HISTORY OF MAGAZINES IN KENYA Magazines are a form of print media that are printed periodically for a specific group of people with a common interest. Magazine publishing started way back in the 1660s with Erbauliche Monaths-Unterredungen (Edifying Monthly Discussions) being the first magazine to be published in Germany and in the world as a whole. This was in the year 1663. However, the next magazine that followed was much different than the first. The Gentleman’s Magazine published in1731 in England included more entertainment in form of essays, stories, poems and political commentary.Magazines then looked like books, printed in black and white. They were merely a channel where literate men passed on their points in the above mentioned forms of entertainment. In 1739, The Scots Magazine was published and is still published up to date though as a daily business newspaper. In the year 1741, the first magazine in America was published and named American Magazine just three days before Benjamin Franklin’s General Magazine was published. Several magazines were then established until in 1933 when the first men’s magazine, Esquire was published.This was the beginning of special-interest magazines. Further on into the 1950s to 1970s, magazines were inclusive of models gracing their covers. Magazines in Kenya started publishing way back in the 1970s. An example of a magazine published then is Joe Magazine which was founded by Hilary Ng’weno, the publisher and Terry Hirst, the artist. This magazine was full of humour, used art and fiction to narrate cultural, political and social aspects of daily Kenya living. It target was the urban residents but after Ng’weno left in 1974, Hirst tried changing it to include the rural residents as well.However, it lost market and shut down in 1979. Ng’weno however did not end his publishing career there. He did some other publishing works such as Weekly Review, which nurtured important persona lities such as Hanningtone Gaya. In this era of modernity, magazines are grouped into three; * Consumer magazines: these are sold by subscription and at newsstands, in bookstores and supermarkets. * Industrial, company, and sponsored magazines: are produced by companies specifically for their employees, customers and stockholders and by clubs and associations for their members. Trade, professional, and business magazines: carry stories, features and ads aimed at people in specific professions and are either distributed by the professional organizations themselves or by media companies. (Baran) A lot of magazines have come up in Kenya in this century. These are such as the first men’s magazine in Kenya and East Africa known as HM (His Magazine) which is produced by Media Seven Group(Kenya) Limited. This magazine basically aims for men in between 21-40 years of age and it is all about knowledge and insights men could grasp to better their relationships.Media Seven Group also pr oduces Her Magazine, Monthly Motor, Mum and Dad, Teen Life, Business Monthly and G Magazine. Other magazines in Kenya are such as Samantha’s Bridal Weddings Magazine, Passion, Pregnant, True Love, Parents (possibly the oldest magazine), The Insyder, Tupike, and Salon among others. SAMANTHA’S BRIDAL WEDDINGS MAGAZINE Samantha’s Bridal Weddings Magazine is a consumer magazine that is based on weddings and acts as a guide for people planning their weddings. It was started in 2005 by Dr. Catherine Masitsa.The inspiration to begin Samantha’s Bridal Weddings Magazine came from Going Out, a magazine that talked about interesting sites in Kenya. Dr. Catherine Masitsa saw the need for an informative magazine on weddings and all that is involved and thus Samantha’s Bridal Wedding Magazine. However, immediately after Going Out ended, she ventured into Business Woman, another magazine and later Samantha’s Bridal. Samantha’s Bridal Weddings Magazi ne is the first Kenyan wedding magazine and is named so after Dr. Catherine Masitsa’s mother and because it is â€Å"girly† and has a soft touch to it.PERSONNEL People involved in production of Samantha’s Bridal Magazine are editor at large (Catherine Masitsa), sub editor (Christabel Ododa), creative director, contributors, printers, advertising sales executive, advertising sales coordinator, distributors, photographers, models, make-up artists and advertisers. PROCESS AND PERSONNEL ROLES This magazine’s production technically has four stages. Stage one is research. The editorial team comes up with a blueprint which is the rough outline of what the magazines should look like.The Blueprint has the themes, how every page should look like, what should be included and who needs what for the magazine to come up. The editors look for material to write about in connection with the theme, enter contractual agreements with the models and photographers and search f or venues to build up the magazine. The editor is also involved in copyrighting which basically involves coming up with the words of the theme. In the latest issue of Samantha’s Bridal the theme was Dress trends, the writers thus had to look for something to write on dresses.The next stage is the design stage. In this stage is where the sub editor puts together the articles, arranges the articles and puts words in the advertisements. The work is then sent to the designer who lays out the tempo and the photos to come up with an authentic layout. After the designer has done his work its back to the editor for proof reading then to the designer again to prepare the artwork for print in PDF format in cd form to send to local printers and in transfer file protocol to send to international printers. The third stage is printing.The printer makes digital print outs of final look of the magazine which is sent back to the office for approval by the chief editor who has to sign every pa ge. The digital print outs are called proofs. Once the proofs are approved they are sent back to the printers then final printing begins. This process of printing begins when artwork is electronically transformed into a film which is then checked and transformed to the printing plate. The printing plates are then mounted on the web off-set printer which transfers the artwork on paper.Color separation on the papers is done through a process of colors, â€Å"CYMK†. This is cyan, yellow, magenta and black. The pages are mixed with these colors to differentiate between pictures and words. Printing starts with the light colors first and onto the dark colors. The machine sorts the papers from the first to last, binds the magazine and trims it into the size of that particular magazine. The last stage: the distribution of the magazine. Samantha Bridal Magazine uses PDS to distribute their magazine to all their advert clients and to supermarkets all over Kenya.Samantha’s Bridal Magazine produces 10,000 copies each selling at 495 Kenyan shillings. TREND CHANGE * Comparing magazines today and those in the past, there is evidence of a big difference embraced by the magazine industry. * There is use of more graphics and colored images to brighten and liven up the magazines. * Magazine publishers have ventured into the internet to meet the competition posed by other forms of media. * Publishers now are focused on concentrating on their defined audiences rather than the whole multitude. ETHICS Every magazine has a house style that makes it unique and distinct.A house style is the set of standards for the writing and design of an organization. House style identifies a particular company. This is seen in the font size, flow of articles, number of pages, size and layout of magazine. The magazine Industry is very cautious in terms of confidentiality and ethics. This is so in that, when a company wants an advertisement design made for them by the designer; it has to be sent back to the company for its approval. The proof is another example of cautiousness where every page has to be signed to show approval before the printer can go ahead.When a venue for taking photos is chosen the owners of the place have to approve the use of their place as well. Apart from approval by the concerned, magazines rarely face ethical dilemmas in terms of what they write about. This is because, they do not write on real life stories apart from events that have occurred such as parties or dinners. FUNDS Advertisements are what keep a magazine running. Samantha’s Bridal Weddings Magazine has a sales team whose main work is to source for people who want advertisements. The team approaches agencies like Scan group to get companies to advertise with them.A full page advert cost 185,000 and this is basically how a magazine makes money. GOVERNING BODIES AND REGULATORS Government: it offers licenses to the publishing company of the magazine. For instance, Samantha bridals magazine is licensed to produce the magazine and air the TV show. Editorial style book: it governs how the magazine will look like. It is an organizational book that determines the layout of the magazine. THEORY APPLICATION According to Baran, Social Cognitive Theory states that people learn through observation- and applying it to mass media.We either imitate what we see or identify with it. When women look through the magazine, others get ideas of how they would want their weddings to be (imitation) while those who are already married appreciate what they see since they know the feeling (identification). CHALLENGES According to Hanningtone Gaya, publisher of the Media Seven Group magazines, these are the challenges magazine publishers in Kenya face; * Kenyan advertisers do not believe in advertising in magazines, therefore there is no advertising revenue to sustain magazine publishing. Kenyans do not like reading books or magazines, which undermines magazine circulation and subscription. * Most magazine publishers carry very shallow articles which are not well researched. * The magazines appear periodically and therefore disappointing to loyal readers, subscribers and advertisers. * The high cost of printing and poor quality in color printing is a major disadvantage in Kenya. { http://www. gvpedia. com/Kenya/Hanningtone-Gaya-Top-Magazines-Publisher. aspx} REFERENCES www. amanthasbridal. co. ke Stanley Murage- Creative Director, Samantha’s Bridal (0720316292) http://www. infoplease. com/ipea/A0154485. html#ixzz1bQvU4EoQ http://www. media7group. com/component/search/magazines%2Bhistory/%252F? ordering=&searchphrase=all http://en. wikipedia. org/wiki/Joe_%28magazine%29 http://www. gvpedia. com/Kenya/Hanningtone-Gaya-Top-Magazines-Publisher. aspx Baran S. J. , (2010), Introduction to Mass Communication. Media Literacy and Culture, 6th Ed. , McGraw-Hill Companies Inc.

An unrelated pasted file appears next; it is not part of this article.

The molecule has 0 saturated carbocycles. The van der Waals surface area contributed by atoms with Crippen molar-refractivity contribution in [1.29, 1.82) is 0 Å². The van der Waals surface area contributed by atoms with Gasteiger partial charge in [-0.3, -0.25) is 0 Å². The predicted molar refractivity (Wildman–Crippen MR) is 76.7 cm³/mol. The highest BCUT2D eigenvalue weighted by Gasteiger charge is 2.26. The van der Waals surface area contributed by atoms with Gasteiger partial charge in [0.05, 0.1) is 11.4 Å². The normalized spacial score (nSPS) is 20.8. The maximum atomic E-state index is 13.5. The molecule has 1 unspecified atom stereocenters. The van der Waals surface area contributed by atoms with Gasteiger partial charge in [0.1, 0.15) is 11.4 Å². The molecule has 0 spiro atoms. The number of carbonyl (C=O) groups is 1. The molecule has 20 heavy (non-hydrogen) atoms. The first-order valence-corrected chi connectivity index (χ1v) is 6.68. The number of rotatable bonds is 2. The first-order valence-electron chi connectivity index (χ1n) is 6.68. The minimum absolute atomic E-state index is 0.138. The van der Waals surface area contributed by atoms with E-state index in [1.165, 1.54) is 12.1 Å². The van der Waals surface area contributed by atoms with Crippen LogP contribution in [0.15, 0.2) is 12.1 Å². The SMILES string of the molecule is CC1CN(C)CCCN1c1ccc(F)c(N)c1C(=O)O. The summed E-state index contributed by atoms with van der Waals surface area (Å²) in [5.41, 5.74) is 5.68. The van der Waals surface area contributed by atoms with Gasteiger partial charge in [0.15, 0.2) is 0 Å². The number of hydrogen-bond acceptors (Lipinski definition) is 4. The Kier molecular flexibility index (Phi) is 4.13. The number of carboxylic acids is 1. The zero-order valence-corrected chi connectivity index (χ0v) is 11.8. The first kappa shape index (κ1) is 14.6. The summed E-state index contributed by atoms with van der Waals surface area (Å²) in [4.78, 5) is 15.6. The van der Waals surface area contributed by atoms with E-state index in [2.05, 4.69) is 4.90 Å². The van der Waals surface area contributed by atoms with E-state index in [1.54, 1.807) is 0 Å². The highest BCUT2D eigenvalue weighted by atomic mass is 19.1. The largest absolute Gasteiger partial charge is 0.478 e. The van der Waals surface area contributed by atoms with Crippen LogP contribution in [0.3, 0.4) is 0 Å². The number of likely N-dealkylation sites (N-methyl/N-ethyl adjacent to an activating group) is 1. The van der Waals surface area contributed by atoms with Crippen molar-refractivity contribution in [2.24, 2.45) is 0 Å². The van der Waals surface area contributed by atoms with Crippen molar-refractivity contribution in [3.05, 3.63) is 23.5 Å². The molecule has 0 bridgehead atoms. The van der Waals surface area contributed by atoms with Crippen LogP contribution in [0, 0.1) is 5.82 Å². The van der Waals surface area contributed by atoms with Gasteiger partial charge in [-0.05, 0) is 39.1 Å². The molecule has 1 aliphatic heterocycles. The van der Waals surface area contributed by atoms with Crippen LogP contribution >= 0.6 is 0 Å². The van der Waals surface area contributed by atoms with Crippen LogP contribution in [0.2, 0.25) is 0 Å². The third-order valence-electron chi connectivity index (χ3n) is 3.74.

Sunday, January 5, 2020

The Importance Of Ethical And Legal Rights Versus...

Childhood vaccinations have made headlines year after year since the beginning of time. Whether if it’s a moral or legal issue, it’s a safety issue to the public. According to the Centers for Disease Control, a total of 154 cases of the measles were reported in the United States, from January 1, 2015 to February 20, 2015. As of February 23rd, 2015 Sandee LaMotte, a CNN reporter, explained via the Centers for Disease Control has mentioned that the measles outbreak is continuing to grow daily. To address this particular issue is to thoroughly explain the importance of ethical and legal rights versus governmental officials’ laws and regulations. Vaccines are made up of bacteria, viruses or other antigens that are given to stimulate the immune system to create antibodies which will try to prevent future infections with the disease. The importance of vaccinating today’s children is to protect everyone around them and to protect our future generations to come. The CDC issued that 118 of the reported 154 cases are connected to a large, continuous multi-state measles outbreak that started in the Disneyland amusement park in December of 2014. In connection to the Disneyland case, two other ongoing outbreaks are located in Illinois with 14 cases linked to a daycare center, and Nevada that has six cases of the measles. The majority of people who had developed the measles were unvaccinated. In today’s news, it is no secret how Americans’ feel about vaccinating their children. BarbaraShow MoreRelatedHealth Law, Regulation, And Policy1707 Words   |  7 PagesHealth Law, Regulation, and Policy Paper Laws, regulations, and polices are put in place for healthcare to service care to children, woman, adults, and the elderly in delivering quality healthcare through their journey and restoring any health issues if not all, also increasing morbidity rates across America. 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